The scope of the three-strikes law has been narrowed over the years – including as part of the criminal justice reform known as the Safety, Accountability, Fairness and Equity-Today, or SAFE-T Act – but the statute remains on the books in Illinois. While one lawmaker proposed a measure in the spring session that would have fully repealed it, the legislation failed to gain support in the General Assembly and did not receive a vote in committee.

“Gov. Pritzker is a lifelong advocate for criminal justice reform and signed legislation making our criminal justice system more equitable,” Pritzker Spokesperson Jordan Abudayyeh said in a statement. “The SAFE-T Act reformed the habitual offender law to ensure it is used only in the most serious circumstances.” 

After his 2010 arrest, Collins spent months in Cook County Jail before he was transferred to IDOC, eventually ending up at Menard Correctional Center in Chester. He said fellow inmates who had been convicted of violent offenses could not believe he was sentenced to life without parole. For years, Collins spent time in the law library in the prison to try to find a way to have his sentence reconsidered.

“I knew it was time for me to get to work; that it couldn’t end this way for me,” Collins said.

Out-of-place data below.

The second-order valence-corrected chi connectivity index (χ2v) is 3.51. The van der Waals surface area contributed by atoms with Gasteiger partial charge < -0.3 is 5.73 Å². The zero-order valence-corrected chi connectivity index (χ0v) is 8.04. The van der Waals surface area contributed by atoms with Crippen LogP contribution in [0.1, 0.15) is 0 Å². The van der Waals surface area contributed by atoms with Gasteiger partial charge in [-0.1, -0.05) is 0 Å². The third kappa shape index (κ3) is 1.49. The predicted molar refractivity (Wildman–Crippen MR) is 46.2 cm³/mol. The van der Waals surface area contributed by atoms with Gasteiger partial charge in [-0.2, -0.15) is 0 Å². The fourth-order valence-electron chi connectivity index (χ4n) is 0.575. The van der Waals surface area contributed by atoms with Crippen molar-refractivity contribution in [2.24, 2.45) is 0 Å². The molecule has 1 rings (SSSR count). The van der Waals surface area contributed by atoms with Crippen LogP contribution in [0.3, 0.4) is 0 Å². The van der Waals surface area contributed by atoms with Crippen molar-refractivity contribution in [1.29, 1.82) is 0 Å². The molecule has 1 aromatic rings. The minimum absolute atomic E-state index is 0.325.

Mira de Jong, an attorney with the Illinois Prison Project, took his case in 2020. 

In an interview with Capitol News Illinois, de Jong noted that none of the crimes used to aggravate Collins’ sentence were violent but were drug offenses normally punishable by a maximum of 15 years.

“Most times, the sentence does not take into account growth and change. The system isn’t designed to help people,” de Jong said. “I don’t think there’s a lot of space for redemption there.”

After his commutation, Collins was transferred to Western Correctional Center in Mount Sterling. It was there that Collins had access to educational and reintegration programs, he said. He took advantage of the opportunities – achievements noted by the parole board. 

After the holidays, Collins said he’s going to try to get his commercial driver’s license reinstated. A friend offered him a job driving a truck and later financing to start his own trucking business.

He knows he has missed a lot, time with his children and grandmother, celebrating graduations, birthdays, and holidays, grieving deaths. Through it all, Collins said his family was his constant.

Charles Dunn, Collins’ father and best friend, was at the Prisoner Review Board hearing in Springfield last week. He made the call to Collins to let him know the board’s decision. 

Collins was in the barber shop at Western Illinois Correctional Center when he received that call from Dunn, who was standing outside the hearing room. 

“You made it!” Dunn told Collins. “You are coming home!” 

Within 24 hours, he was on the road, headed home, looking over his shoulder for the first half of the trip. He didn’t want to eat, he said. He just wanted to get home to Chicago. The only stop on the way was that rest stop where he realized no one was behind them. 

“I think I have done all the right things. I have taken responsibility for my actions. I have shown remorse for those poor decisions. I have worked to be rehabilitated,” Collins said. “Now, I am just ready to make a life.”